17 September 2011

Weekend Cooking: Review: Heart of the Artichoke by David Tanis

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David Tanis begins his Heart of the Artichoke with a short, personal introduction called "The Cuisine in My Head." The first thing he tells us is that he cooks for Chez Panisse. If you aren't familiar with the famous restaurant, all you need to know is that Chez Panisse means fresh, local, and friendly. I was pleased to read that Tanis, however, is happiest in his own home kitchen.

On page 4, I began to fall in love. There I learned that all a kitchen requires is "fire, water, a worktable, and a sharp knife." Tanis also suggests a blender, "a wooden spoon, and a cast-iron pan." In truth, he mentions a couple of other handy nonelectric tools and his recipes call for a variety of pots and pans, but simple works for him--and it does for me.

Somewhere in the next section, I was totally smitten. I just adore Tanis's fourteen personal, private "kitchen rituals." After reading about his favorite simple comfort foods made quickly out of odds and ends to his creating apple-peel spirals and making beautiful refrigerator jams, I knew this was a cook (chef?) after my own heart.

The recipes are arranged seasonally and grouped into menus. The flavors range from classic European to down-home American to Asian and more. I particularly like that each menu includes at least one vegetarian dish (as a side or main dish), well-matched flavors, and beautiful photographs (but not of every recipe). Each menu is built around a country or a flavor. I'll use the third menu, titled "In a Sicilian Kitchen," as an example of what you can expect.

Tanis introduces the menu by telling us story about Sicily and the Lanza family's winery outside of Palermo. We learn about the countryside, the people, the gardens, and the food. We take a tour of a Palermo market and learn how ricotta cheese is made. Then Tanis presents the recipes; each one has an introduction and short, easy-to-follow directions.

This spring menu consists of a bright, fresh salad with fennel, greens, and citrus. The flavors remind Tanis of Sicily, although his host tells him that "No Sicilian would ever eat it!" because they like their vegetables cooked. The entree is a simple baked tomato, ricotta, and pasta dish, called a timballo. It's a regional classic that's easy to put together. The meal ends with honey-flavored fried dough puffs, which are traditionally served on St. Joseph's Day.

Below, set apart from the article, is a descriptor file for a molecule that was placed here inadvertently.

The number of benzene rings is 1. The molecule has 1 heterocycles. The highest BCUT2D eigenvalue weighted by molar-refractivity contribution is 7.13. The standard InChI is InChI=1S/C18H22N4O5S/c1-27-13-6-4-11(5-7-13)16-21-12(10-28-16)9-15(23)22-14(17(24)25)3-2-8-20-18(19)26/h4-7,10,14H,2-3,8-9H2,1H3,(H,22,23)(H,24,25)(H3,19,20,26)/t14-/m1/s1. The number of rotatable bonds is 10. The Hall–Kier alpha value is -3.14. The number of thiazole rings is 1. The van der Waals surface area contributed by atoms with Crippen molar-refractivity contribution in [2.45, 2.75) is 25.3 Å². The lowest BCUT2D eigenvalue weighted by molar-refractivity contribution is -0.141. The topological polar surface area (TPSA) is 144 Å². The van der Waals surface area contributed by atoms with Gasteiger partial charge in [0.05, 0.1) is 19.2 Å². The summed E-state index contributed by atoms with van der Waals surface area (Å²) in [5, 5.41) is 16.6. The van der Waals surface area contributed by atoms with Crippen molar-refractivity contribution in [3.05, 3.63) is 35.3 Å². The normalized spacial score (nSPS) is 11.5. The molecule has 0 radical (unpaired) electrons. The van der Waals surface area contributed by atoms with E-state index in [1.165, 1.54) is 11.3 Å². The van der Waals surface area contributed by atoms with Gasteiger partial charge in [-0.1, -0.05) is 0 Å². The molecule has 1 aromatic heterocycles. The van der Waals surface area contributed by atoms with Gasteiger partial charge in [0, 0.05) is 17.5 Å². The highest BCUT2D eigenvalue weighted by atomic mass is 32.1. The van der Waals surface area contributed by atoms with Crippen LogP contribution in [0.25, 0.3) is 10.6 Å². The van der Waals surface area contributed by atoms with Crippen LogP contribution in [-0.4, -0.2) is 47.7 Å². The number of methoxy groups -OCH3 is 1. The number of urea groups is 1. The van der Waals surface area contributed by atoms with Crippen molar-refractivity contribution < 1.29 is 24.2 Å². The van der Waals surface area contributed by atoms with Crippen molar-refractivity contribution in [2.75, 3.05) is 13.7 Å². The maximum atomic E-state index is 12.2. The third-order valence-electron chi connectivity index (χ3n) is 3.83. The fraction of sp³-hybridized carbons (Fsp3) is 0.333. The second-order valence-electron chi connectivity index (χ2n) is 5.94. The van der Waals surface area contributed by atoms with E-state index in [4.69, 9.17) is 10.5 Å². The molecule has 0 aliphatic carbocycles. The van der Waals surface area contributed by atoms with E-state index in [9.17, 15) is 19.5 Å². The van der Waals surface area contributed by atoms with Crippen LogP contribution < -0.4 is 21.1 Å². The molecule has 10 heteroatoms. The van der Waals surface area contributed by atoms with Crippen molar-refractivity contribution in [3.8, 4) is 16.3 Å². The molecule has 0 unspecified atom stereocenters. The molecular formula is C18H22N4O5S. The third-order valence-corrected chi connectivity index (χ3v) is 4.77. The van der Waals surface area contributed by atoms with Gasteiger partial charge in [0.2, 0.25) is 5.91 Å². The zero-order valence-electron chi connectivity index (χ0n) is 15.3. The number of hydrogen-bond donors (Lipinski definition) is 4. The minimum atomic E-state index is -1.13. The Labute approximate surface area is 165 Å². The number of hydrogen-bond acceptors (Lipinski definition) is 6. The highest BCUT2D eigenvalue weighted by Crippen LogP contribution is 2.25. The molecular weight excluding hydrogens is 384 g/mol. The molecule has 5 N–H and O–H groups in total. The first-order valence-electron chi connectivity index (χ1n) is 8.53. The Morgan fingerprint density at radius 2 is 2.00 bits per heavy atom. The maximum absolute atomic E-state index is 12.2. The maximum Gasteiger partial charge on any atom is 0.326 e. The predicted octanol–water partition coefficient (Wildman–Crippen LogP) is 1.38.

Although I doubt I'd make the fried dough, both the salad and the pasta look delicious and perfect for a weekday dinner. Other menus include more dishes, stronger flavors, and meat, but all are accompanied by personal stories and most are appropriate for busy cooks.

I'm going to make a quick guess and say that 90% of the recipes use everyday ingredients and simple techniques. There are a handful of recipes that use ingredients that would be difficult for me to find here in central Pennsylvania or that I have no desire to fuss with. A couple are too time-consuming. On the other hand, pan-fried steak, tomato-basil soup, lamb burgers, tabbouleh, spiced pears, and apple compote are all welcome in my kitchen.

In the fall section, I found this wonderful chicken wing recipe. The other dishes in the menu are fried green tomatoes, cabbage slaw, a shrimp in a spicy sauce, scalloped corn, and molasses pecan squares. As you might imagine, the menu is called "Cooking America," and I think it'd make a great meal for a casual Saturday afternoon while watching football.

Peppery Chicken Wings
  • 5 pounds of chicken wings, wing tips removed
  • Salt and pepper
  • 2 teaspoons ground allspice
  • 1/4 teaspoon ground cloves
  • 1 teaspoon cayenne
  • 1 tablespoon sweet paprika
  • 4 garlic cloves, smashed to a paste with a little salt
  • 3 tablespoons olive oil
Lay the chicken wings out on a baking sheet and season well with salt and pepper. Transfer the wings to a big mixing bowl, add all the other ingredients, and give the wings a massage. Refrigerate for at least an hour, or as long as overnight.

Preheat the oven to 375F. Put the wings in a roasting pan or baking sheet in one layer. Roast, uncovered, until nicely browned and crisp, about 1 hour. You can eat them hot, at room temperature, or cold.

Beth Fish's notes: I seasoned the wings in the bowl to save washing the baking sheet. I smashed the garlic through a garlic press; maybe not a chef technique but certainly easier! I usually cut the two meaty sections of the wings apart at the joint, but Tanis serves the two sections connected, which saves some time and energy.